Whether mobile devices, Internet of Things, or industrial RF applications, the world runs on wireless.
As a result, wireless testing is more important than ever before. But how do you balance thoroughness, speed, and budgets? Quipping “pick any two of the three” isn’t a good answer. Testing must be thorough, fast enough to keep up with getting to market, and yet within tight budgets.
Test engineers should adopt a right-sizing approach to manage trade-offs and find solutions that are the best fit for a particular situation.
Spec out the Test Requirements
Right-sized wireless testing starts with comparing and contrasting the two general types of wireless test systems: transceiver and handover. Transceiver testing means testing how radios directly communicate with one another. In handover testing, you test how antennas or access points perform with radios, which generally are called handsets.
Whether looking at transceiver or handover testing, testing gear has the following considerations:
- Ports connect devices to the test system
- Internal RF components attenuate, divide, or combine signals
- Attenuators may be remotely programmable or manual
- Systems work over specific frequency ranges
- Configurations establish paths of communications among devices
The ports, attenuators and divider/combiners, frequency ranges, and internal configurations are where trade offs will happen that affect overall testing speed, thoroughness, and cost.
In a perfect world, you would have the most flexible test system available. It would connect any set of radios or collection of handsets and antennas that you wanted to test. Every path between two devices would have a programmable attenuator to separately adjust the signal strength between the devices and include the ability to adjust signal strength over time to simulate signal fading.
However, as the numbers of ports, potential paths, and RF components increase, so does the expense. Additional components expand the amount of rack space necessary for housing. They also put greater demands on power and heat dissipation.
If you reduce the number of components in the test system, size, power, and cooling demands decrease, as does cost. The price you pay is a loss of testing flexibility. Some test configurations may be impossible to model. Other scenarios could take longer as decreased flexibility necessitates more testing iterations to cover individual cases and more time in the schedule to accommodate additional setup and stages of testing.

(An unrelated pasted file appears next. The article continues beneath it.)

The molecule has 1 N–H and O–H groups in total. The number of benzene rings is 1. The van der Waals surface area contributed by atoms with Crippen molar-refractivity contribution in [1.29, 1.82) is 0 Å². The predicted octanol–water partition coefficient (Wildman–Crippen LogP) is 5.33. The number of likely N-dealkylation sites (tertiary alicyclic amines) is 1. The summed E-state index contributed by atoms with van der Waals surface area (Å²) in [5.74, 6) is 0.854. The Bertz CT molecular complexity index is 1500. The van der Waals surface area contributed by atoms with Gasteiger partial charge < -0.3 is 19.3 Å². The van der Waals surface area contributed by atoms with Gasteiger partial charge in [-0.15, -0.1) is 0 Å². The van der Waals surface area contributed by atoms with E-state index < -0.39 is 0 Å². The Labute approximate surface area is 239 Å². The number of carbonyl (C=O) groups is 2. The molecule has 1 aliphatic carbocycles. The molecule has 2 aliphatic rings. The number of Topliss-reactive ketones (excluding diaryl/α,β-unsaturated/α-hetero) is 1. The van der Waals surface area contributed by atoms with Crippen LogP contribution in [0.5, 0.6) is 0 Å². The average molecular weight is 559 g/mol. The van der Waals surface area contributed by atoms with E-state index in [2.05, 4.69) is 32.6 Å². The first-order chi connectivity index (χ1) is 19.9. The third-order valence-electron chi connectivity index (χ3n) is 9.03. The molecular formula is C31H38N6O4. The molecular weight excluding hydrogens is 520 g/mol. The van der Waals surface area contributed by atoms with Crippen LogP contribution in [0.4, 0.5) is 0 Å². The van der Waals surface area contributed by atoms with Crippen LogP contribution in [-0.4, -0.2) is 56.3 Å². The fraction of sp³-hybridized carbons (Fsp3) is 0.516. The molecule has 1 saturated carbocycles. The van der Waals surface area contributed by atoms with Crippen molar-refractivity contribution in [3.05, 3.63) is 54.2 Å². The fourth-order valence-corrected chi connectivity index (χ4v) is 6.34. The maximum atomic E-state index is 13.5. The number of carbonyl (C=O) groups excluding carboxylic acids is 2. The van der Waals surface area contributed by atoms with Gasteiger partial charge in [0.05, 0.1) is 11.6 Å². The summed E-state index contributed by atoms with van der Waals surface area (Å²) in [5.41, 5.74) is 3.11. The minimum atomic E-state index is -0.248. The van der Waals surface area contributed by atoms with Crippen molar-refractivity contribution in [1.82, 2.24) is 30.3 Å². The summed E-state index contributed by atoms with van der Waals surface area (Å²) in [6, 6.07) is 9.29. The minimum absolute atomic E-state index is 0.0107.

In handover testing, an additional source that can balance flexibility, time, and savings is the use of manual attenuators. They are less expensive than programmable ones because they lack the circuitry for remote programming. Instead, an engineer sets them through knobs on the front of the attenuators. The manual action increases the time for configuration and cannot accommodate all testing scenarios, like fading the dB setting over time to simulate signal fading.
Even input power specifications can pressure a budget. Test equipment frequently accepts limited antenna or access point power input, like 1 watt, versus a typical commercial 40 watt device, because of the power dissipation characteristics of the equipment components. Adding a dedicated attenuator instead of running tests at full power is far less costly than upgrading the test system’s components.
Although not strictly a trade-off, the use of technically neutral language can broaden your options in searching for appropriate test equipment. The frequencies used by LTE wireless differ by country, for example. Specify actual frequency ranges. Companies vary in how they refer to frequency ranges. Some specify everything in megahertz; others quote gigahertz. Look for the appropriate values under each to be sure you don’t shortchange your search.
What are Your Needs Tomorrow?
Trade-offs affect the future as well. Test engineers cannot only consider today’s needs, because test devices usually aren’t reconfigurable. If you buy a unit that works for a current project, next year may bring another design that has more expansive requirements and will need a separate test system. And yet, that second unit likely could have covered the current test cases, so overly narrow economics can also be self-defeating.
In some cases, the additional expense of greater coverage might be negligible. For example, if you want to test transceivers in the frequency range of 900 MHz to 2 GHz, a customized test system might cost virtually the same as one that would cover 698 MHz to 3 GHz because the latter could use more standard parts, gaining off-the-shelf cost efficiencies.
Consider the amount of attenuation you will need on connections. There are typical ranges, such as from 0 dB to 95 dB in 1 dB steps up to 6,000 MHz, or 0 dB to 127 dB in 1 dB steps up to 3,000 MHz. The more you can contain your testing attenuation needs into typical ranges, the more likely the test system will use less expensive standard components.